“I can’t remember the last time I went into a banking hall to do transaction. I use a nearby POS outlet for my financial transactions. Although it is at a cost, I find it more convenient than spending the whole day in the bank,” the father of three stated.
Adegoke, popularly called Baba Johnnie in his area, also had a different opinion on the claim that funds are being lost to POS fraud.
He said: “I have had issues with using the service before but none of the issues resulted in loss of my money. I remember a time when I gave the bank details of an operator to a client of mine to send money to and this was done. But when the client was about sending money to me months later, he just sent to that account directly, thinking it was my account. After I had expected the money for more than one day, and with the client saying he had sent it, we later discovered the money was actually sent to the POS operator and the operator owned up and gave me the money,” he stated.
Another operator, Temilade, told Saturday Tribune that certain e-crimes are not easily traceable because of how the operation of POS is configured.
According to her, there are two kinds of POS machines, namely, traditional and android. According to her, the traditional POS prints receipt at the end of every transaction, successful or not, but the android POS only prints out successful transactions, which can easily be manipulated.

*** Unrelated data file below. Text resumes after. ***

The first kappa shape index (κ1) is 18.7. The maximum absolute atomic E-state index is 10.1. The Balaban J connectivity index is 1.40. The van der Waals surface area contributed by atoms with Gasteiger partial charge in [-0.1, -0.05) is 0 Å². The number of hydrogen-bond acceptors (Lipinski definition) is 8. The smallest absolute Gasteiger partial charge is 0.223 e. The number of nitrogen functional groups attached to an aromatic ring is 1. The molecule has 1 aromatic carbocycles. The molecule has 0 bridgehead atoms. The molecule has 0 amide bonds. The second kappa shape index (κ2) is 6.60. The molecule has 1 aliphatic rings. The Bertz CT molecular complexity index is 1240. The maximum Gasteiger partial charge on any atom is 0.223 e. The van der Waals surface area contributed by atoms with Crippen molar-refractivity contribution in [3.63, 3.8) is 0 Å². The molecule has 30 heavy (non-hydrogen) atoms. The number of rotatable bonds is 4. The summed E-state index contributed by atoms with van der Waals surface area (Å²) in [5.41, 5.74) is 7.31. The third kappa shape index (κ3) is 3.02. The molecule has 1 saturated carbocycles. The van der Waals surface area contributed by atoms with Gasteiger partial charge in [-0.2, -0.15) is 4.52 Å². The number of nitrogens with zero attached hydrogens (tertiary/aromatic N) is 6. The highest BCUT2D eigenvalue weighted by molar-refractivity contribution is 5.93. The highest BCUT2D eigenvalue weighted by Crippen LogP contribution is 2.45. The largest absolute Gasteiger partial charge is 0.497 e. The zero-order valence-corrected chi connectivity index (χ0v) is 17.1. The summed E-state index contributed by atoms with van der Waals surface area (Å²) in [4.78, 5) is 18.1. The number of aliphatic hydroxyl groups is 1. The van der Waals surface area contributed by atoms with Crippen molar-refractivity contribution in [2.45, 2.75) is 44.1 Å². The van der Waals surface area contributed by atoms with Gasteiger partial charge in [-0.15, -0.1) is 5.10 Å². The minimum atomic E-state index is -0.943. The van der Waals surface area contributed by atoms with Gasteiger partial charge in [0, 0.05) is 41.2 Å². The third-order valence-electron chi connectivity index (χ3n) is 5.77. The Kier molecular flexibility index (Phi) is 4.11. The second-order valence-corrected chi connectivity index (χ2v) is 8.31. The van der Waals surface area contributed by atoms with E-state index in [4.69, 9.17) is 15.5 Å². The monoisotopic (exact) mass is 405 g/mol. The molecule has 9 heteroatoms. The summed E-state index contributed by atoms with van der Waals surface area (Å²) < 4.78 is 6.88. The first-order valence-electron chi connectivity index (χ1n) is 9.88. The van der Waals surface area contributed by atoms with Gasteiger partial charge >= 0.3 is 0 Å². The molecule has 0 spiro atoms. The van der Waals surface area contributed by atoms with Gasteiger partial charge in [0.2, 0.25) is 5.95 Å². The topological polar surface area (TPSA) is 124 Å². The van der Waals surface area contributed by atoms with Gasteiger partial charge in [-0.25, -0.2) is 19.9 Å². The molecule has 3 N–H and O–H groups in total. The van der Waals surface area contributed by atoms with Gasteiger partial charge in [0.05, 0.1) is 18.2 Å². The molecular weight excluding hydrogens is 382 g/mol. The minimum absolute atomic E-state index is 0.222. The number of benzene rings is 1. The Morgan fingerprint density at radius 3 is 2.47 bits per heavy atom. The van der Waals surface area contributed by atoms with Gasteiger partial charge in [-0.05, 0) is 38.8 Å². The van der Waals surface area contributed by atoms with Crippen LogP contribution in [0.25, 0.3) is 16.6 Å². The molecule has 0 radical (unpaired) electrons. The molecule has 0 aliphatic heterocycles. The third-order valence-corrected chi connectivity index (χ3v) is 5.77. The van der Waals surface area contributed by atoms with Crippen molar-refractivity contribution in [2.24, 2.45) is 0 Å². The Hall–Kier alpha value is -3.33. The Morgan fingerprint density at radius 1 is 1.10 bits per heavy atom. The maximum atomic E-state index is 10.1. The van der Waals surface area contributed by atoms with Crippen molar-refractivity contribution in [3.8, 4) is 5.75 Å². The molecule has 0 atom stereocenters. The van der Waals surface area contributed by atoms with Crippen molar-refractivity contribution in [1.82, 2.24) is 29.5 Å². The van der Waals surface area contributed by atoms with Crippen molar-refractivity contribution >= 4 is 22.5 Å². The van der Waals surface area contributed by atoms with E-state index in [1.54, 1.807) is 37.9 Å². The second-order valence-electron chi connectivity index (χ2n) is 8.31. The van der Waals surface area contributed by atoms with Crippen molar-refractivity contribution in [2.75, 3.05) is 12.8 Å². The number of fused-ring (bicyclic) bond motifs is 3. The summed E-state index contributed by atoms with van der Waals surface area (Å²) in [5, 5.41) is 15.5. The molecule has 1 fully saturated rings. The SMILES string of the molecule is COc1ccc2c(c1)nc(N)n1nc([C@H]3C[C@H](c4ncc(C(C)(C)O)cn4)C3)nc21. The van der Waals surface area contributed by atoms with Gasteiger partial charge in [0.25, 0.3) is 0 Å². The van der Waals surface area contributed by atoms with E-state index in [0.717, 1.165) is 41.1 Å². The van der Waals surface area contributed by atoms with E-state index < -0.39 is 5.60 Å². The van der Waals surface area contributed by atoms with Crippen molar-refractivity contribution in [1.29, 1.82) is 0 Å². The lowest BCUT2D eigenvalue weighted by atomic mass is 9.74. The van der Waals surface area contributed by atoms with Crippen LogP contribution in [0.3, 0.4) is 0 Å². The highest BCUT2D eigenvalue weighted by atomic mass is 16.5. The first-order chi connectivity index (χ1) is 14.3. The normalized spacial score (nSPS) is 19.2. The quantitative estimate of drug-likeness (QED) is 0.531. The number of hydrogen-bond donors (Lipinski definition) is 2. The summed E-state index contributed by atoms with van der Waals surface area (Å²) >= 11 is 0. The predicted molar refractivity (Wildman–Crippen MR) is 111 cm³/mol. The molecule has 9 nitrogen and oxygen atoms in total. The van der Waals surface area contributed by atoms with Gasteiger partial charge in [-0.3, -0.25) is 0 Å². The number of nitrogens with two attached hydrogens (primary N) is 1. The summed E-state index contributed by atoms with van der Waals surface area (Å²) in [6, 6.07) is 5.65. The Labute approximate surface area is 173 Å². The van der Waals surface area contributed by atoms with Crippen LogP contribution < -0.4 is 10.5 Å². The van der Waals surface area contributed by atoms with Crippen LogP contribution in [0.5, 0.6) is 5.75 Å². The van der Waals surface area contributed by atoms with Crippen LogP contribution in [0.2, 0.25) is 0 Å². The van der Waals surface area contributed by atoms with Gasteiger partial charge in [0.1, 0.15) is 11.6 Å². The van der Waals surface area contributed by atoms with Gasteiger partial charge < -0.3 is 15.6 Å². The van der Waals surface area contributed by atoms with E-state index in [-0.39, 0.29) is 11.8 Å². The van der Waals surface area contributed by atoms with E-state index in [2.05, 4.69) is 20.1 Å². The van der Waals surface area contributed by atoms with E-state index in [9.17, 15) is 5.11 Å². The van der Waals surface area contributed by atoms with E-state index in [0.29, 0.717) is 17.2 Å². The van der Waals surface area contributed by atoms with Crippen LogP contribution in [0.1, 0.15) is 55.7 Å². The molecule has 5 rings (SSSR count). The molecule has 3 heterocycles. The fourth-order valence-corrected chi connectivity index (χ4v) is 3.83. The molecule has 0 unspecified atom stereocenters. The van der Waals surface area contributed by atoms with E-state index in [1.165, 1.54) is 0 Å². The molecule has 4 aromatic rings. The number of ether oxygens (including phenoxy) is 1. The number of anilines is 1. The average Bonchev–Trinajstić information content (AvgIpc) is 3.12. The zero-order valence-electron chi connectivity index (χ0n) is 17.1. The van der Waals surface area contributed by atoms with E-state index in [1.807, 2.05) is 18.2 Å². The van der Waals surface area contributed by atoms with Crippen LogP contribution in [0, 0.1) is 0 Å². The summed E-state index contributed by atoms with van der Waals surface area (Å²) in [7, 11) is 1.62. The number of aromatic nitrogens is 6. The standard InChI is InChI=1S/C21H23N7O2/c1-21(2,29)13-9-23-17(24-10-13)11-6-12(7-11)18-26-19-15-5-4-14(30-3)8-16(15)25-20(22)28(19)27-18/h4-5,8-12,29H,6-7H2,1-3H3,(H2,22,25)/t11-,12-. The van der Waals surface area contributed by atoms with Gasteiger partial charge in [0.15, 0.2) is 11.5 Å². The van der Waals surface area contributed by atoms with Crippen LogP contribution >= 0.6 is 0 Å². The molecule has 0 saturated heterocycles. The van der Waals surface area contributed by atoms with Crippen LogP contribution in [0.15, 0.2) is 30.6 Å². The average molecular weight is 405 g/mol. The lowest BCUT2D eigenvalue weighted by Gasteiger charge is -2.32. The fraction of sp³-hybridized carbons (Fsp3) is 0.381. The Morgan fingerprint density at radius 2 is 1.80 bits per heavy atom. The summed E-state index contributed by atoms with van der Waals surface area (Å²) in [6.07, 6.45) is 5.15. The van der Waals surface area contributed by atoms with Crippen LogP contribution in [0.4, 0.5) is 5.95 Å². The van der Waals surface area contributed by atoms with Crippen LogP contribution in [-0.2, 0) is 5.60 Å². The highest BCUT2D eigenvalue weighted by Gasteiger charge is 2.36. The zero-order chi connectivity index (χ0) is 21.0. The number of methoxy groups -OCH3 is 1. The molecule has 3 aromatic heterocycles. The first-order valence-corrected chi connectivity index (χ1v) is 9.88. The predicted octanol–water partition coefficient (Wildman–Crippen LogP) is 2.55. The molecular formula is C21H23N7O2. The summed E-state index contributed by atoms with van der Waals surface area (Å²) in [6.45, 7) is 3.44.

She disclosed that the android version is the kind being used by armed robbers because it gives no details of the transactions carried out on it. She also said it is easy to get away with financial crimes committed with the use of POS machine because the SIM that is attached to the POS account with which the agent receives bank alert for every transaction is different from the SIM that is used to operate the machine.
She said: “A POS machine fraud is traceable only if the SIM in the machine is the same as the SIM with which the agent receives transaction alert from their bank but this is not the case. A POS agent can register with one telecommunications service provider’s SIM and operate the POS machine with another’s. This is one of the reasons POS fraud cannot be easily traced.”
POS robbers can be tracked –Banker
While many bank officials refused to speak on record on the controversial subject, a top official of a new generation bank, in an interview with Saturday Tribune, explained that POS machines are issued by merchants, companies or banks, adding that a fraudster or robber could be traced to the company’s name with which the POS is registered.
The banker said: “For the POS registered with banks, the robbers can be traced through the account number it was registered with. For those obtained from or registered with the bank, it takes two weeks from the date a complaint is lodged for the banks to conclude investigation.
“The bank would provide the name of the owner of that particular POS or the name of the company that owns it. But that is where the bank’s duty stops. It can only provide this information to the customer; it is now left for the victim to take the information to the police for arrest and prosecution.